What does it mean when people say that a *t*-test performed on ranked data is equivalent to a Mann-Whitney U-test? Does that mean they just test the same hypothesis/are useful in the same situations or are they are supposed to give the exact same *p*-values? The reason I ask is I tried both in `R`

and compared two groups with very small sample sizes (3 and 4). I got completely different answers: one significant and one not.

The two groups are A=(1,2,3) and B=(4,5,6,7).

*t*-test: *p* = 0.01

Mann-Whitney U-test: *p* = 0.06

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#### Best Answer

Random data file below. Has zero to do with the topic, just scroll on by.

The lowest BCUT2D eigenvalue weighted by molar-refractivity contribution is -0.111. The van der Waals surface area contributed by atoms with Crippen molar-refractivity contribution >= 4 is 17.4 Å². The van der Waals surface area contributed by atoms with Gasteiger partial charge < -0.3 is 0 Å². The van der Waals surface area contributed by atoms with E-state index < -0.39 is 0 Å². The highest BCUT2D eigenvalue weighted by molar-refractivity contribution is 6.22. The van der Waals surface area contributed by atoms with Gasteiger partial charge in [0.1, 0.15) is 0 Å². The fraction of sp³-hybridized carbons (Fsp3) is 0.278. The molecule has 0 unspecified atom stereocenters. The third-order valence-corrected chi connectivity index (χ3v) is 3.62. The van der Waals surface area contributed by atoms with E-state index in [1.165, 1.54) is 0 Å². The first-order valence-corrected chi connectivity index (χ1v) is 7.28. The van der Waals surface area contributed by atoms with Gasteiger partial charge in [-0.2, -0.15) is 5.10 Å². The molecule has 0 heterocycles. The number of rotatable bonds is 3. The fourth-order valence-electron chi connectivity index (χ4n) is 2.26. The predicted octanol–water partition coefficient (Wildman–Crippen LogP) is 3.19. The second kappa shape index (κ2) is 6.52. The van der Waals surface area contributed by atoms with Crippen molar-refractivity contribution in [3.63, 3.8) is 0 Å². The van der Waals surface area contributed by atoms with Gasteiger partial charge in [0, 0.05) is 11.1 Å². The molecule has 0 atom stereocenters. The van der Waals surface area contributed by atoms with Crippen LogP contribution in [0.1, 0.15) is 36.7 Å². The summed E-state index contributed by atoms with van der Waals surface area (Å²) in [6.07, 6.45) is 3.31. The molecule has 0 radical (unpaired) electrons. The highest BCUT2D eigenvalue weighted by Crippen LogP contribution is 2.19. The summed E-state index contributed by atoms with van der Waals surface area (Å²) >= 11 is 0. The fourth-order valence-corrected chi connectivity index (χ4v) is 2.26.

Does that mean they just test the same hypothesis/are useful in the same situations or are they are supposed to give the exact same p-values?

It means:

(i) the test statistics will be monotonic transformations of each other.

(ii) they give the same p-values, *if you work out the p-values correctly*.

Your problem is that the t-test on ranks doesn't have the distribution you use when you use t-tables (though in large samples they'll be close). You need to calculate its true distribution to correctly calculate the p-value. It matters most for small samples … but they're also the ones where you can calculate the actual distribution most easily.

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